What are the authors of "The Lottery" and The Hunger Games trying to make clear about society and people in general?

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Both Suzanne Collins and Shirley Jackson illustrate society's propensity for violence and cruelty, as well as humanity's inherent desire to carry on outdated traditions and customs. In Suzanne Collins's novel The Hunger Games, the Capitol of Panem requires each district to send two tributes to participate in the nationally televised Hunger Games. The annual Hunger Games have been a tradition in Panem since the First Rebellion and the authoritarian regime uses the games to oppress and threaten the masses. The Hunger Games is a violent competition, where twenty-four children between the ages of 12-18 fight to the death in various environments while their home districts root for their hometown tributes. Weapons are given to the contestants and brutality reigns supreme in the Hunger Games arena. The majority of Panem's citizens enjoy watching the savage contest, but Katniss opposes the senseless violence. Suzanne Collins explores society's capacity to carry on savage traditions like the Hunger Games and humanity's affinity for violence and brutality throughout her novel.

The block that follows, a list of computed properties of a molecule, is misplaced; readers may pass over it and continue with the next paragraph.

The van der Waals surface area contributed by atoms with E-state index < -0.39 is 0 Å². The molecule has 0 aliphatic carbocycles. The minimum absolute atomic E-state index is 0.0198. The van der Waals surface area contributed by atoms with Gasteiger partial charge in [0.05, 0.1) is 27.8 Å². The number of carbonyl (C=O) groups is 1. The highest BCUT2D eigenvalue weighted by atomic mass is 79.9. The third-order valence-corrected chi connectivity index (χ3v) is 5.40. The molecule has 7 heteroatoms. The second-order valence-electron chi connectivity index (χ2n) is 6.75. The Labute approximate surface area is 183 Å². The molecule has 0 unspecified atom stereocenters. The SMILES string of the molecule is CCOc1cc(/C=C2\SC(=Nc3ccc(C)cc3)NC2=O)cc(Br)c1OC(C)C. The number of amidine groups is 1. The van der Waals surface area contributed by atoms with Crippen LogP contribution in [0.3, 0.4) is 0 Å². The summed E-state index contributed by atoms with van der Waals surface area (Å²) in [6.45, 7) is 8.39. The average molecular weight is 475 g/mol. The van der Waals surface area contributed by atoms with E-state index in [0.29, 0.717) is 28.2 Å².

Similarly, Shirley Jackson examines society's affinity for brutality and traditions. In Jackson's short story "The Lottery," residents of a small New England village place their names into a black box, where Mr. Summers, the lottery's official, randomly draws a slip of paper with each citizen's name on it. A second lottery is then conducted from the randomly selected household and the slip with the black dot on it indicates the specific family member that will be stoned by the community. The stoning of an innocent community member is both startling and deeply disturbing. The fact that friendly neighbors can casually throw stones at their defenseless neighbor illustrates society's affinity for violence and brutality. The annual lottery also reflects humanity's desire to create and follow traditions and customs. In both of their celebrated works, Suzanne Collins and Shirley Jackson depict humanity's inherently violent nature as well as people's capacity to follow outdated, brutal traditions.

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